Uptick in Bad Behavior by Spectators Causes Referee Shortage


Courtesy of Stacy Frost

An umpire stands behind home plate, calling an FC basebal game. Referees in baseball are called umpires. Despite differing names, the same officiating shortages are seen in multiple sports.

When you go to a sporting event at FC in between each hype up song you’ll hear an advertisement from the Virginia High School League (VHSL) encouraging adult fans to become high school referees.

According to the National Federation of State High School Associations (NFHS), since the 2018-2019 school year there has been a loss of approximately 50,000 officials nationwide. The ramifications of this were felt at FCHS this spring, when the girls lacrosse game against Wakefield High School was canceled because there weren’t enough referees.

“It didn’t affect us greatly because it was not a district game but it was still a game that could have counted towards our record,” said girls lacrosse captain Sadie Laughlin (11). “Which means less stats, less in-game experience, and one less game on the schedule all because they couldn’t find 2 refs for one game.” The shortage of refs has been felt differently across sports.

“We always had a 5 man crew. This past football season, we got really lucky to have a full crew of refs for our games,” said head football coach Franklin Weaver. “Some Varsity Football games got moved to Thursday night, because of the shortage of refs.” But the shortage hasn’t just affected teams, it has placed extra pressure on referees.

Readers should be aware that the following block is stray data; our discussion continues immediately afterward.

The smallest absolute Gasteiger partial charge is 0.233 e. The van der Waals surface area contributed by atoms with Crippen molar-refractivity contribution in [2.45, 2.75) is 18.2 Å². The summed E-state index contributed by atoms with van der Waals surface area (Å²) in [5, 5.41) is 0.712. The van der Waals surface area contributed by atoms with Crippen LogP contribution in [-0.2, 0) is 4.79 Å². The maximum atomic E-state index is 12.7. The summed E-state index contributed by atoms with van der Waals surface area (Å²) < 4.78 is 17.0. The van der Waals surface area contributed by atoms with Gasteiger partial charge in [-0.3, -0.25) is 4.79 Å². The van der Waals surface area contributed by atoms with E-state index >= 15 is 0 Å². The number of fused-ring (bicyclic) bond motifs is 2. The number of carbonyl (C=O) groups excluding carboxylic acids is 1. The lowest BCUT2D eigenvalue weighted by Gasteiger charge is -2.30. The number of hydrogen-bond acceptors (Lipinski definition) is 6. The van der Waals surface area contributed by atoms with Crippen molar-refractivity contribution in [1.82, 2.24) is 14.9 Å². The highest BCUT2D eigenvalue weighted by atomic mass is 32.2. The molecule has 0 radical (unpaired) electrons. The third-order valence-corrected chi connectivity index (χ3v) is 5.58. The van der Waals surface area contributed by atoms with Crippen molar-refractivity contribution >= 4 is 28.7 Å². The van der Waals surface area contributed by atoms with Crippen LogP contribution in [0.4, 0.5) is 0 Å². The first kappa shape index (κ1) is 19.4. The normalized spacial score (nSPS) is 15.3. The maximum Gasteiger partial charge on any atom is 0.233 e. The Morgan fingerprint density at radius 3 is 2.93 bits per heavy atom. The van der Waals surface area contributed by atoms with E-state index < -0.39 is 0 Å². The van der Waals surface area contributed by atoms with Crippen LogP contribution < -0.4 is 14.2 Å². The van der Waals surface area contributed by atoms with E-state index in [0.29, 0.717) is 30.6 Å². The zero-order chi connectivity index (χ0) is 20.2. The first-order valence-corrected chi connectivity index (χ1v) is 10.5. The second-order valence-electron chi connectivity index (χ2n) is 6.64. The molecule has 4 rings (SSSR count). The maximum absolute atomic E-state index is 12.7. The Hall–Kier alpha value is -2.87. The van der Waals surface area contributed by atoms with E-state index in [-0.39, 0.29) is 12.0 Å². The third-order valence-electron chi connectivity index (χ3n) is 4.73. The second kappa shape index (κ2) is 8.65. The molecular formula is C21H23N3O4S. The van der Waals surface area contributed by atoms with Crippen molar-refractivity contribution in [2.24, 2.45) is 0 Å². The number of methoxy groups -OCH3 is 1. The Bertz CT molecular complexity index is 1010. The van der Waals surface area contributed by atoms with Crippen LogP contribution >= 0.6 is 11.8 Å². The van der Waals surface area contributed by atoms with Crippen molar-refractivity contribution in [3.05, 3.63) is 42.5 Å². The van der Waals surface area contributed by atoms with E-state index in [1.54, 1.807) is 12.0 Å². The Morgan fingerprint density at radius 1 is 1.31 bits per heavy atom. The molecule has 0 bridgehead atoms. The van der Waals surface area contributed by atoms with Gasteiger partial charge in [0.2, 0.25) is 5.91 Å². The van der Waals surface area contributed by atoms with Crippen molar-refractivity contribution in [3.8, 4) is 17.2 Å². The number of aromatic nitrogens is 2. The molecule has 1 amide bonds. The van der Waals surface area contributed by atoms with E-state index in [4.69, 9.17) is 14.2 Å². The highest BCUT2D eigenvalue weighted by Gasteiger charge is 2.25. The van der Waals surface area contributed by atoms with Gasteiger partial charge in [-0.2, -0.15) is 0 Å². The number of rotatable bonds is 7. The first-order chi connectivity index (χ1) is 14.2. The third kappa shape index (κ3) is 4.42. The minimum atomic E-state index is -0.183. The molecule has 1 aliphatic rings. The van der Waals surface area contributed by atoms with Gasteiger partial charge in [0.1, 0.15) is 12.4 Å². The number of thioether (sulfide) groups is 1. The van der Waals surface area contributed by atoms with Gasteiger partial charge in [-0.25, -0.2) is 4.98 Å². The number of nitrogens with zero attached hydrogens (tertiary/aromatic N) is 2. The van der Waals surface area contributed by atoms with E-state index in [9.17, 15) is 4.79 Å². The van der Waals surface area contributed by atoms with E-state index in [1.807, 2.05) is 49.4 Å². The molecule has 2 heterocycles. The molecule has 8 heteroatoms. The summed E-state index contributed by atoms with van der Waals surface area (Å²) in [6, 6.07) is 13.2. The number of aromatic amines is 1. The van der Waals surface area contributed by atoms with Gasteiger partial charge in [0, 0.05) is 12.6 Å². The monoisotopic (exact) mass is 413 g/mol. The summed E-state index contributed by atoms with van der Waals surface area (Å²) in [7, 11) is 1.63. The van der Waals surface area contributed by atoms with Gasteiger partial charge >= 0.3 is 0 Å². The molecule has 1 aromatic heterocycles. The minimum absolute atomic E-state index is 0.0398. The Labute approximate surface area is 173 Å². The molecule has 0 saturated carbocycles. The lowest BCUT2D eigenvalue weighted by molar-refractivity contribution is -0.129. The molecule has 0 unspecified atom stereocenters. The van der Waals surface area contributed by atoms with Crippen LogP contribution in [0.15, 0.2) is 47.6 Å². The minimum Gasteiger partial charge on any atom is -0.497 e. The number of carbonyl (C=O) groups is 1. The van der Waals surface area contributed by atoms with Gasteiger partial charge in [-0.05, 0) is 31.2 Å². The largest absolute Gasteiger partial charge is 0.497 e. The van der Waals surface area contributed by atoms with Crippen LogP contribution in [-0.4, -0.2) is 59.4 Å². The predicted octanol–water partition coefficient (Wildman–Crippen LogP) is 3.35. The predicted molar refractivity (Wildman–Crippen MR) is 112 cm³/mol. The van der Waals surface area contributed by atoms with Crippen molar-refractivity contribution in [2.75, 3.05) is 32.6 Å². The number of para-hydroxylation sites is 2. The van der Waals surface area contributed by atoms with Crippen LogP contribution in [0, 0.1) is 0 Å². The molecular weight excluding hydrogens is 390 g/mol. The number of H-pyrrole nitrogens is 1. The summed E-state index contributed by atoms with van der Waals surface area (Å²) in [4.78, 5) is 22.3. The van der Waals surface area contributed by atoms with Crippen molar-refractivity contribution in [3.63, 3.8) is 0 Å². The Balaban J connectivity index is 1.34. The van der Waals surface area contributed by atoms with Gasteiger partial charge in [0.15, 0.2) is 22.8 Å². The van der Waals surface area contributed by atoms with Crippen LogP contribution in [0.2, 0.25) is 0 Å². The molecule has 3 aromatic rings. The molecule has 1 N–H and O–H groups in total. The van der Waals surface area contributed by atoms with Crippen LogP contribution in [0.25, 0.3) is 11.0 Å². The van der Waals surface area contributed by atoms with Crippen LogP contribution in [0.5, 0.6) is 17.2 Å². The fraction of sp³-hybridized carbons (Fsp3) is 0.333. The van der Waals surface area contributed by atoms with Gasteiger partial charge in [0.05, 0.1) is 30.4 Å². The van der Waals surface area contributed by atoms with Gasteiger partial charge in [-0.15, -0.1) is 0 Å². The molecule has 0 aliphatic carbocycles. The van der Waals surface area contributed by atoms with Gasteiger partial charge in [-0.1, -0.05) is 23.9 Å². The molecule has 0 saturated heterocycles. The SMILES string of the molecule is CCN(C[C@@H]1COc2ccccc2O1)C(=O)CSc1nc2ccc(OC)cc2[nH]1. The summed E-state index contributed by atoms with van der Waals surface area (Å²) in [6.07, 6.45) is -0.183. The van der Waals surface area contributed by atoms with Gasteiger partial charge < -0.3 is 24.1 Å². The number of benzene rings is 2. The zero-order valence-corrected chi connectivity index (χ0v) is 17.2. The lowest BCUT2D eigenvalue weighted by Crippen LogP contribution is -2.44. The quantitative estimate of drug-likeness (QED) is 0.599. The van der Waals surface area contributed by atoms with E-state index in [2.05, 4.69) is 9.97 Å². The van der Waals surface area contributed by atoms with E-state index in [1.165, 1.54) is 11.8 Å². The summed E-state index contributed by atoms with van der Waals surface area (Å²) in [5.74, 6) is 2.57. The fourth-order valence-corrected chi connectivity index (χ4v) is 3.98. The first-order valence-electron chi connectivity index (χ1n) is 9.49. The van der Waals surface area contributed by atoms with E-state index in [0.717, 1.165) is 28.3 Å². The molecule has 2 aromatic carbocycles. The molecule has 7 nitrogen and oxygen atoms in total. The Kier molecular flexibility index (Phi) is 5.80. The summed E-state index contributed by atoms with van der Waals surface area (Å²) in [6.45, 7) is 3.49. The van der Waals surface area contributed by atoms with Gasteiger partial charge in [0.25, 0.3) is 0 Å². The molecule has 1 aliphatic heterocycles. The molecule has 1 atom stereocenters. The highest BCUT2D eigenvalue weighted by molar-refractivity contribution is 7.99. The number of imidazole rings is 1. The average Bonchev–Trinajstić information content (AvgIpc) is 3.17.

“It has caused our officials to be on the field more than we would like,” said commissioner of the Washington Area Lacrosse Officials Association Marty Joyner.

According to the NFHS, referees have been leaving for a multitude of reasons including the COVID-19 pandemic, deciding to spend more time with their families, and a job change. But the biggest reason for referees leaving is the increase in unsportsmanlike behavior from players and the crowd.

The unsportsmanlike behavior doesn’t stop at yelling at an official or booing when a call goes the other way. Some coaches and parents have been seen storming onto the field getting in an officials’ faces and occasionally physically attacking referees.

According to WTOP, 64 percent of officials have reported having to eject spectators from youth sports games.

The NFHS launched its Bench Bad Behavior campaign to help spread awareness about the issues facing referees and how fans can help, with most of its materials targeting adult fans.

Even with these efforts there is still a shortage of referees. For high school teams this shortage can still affect their seasons.

“I personally stopped officiating in college because HS games needed to be covered,” said Joyner.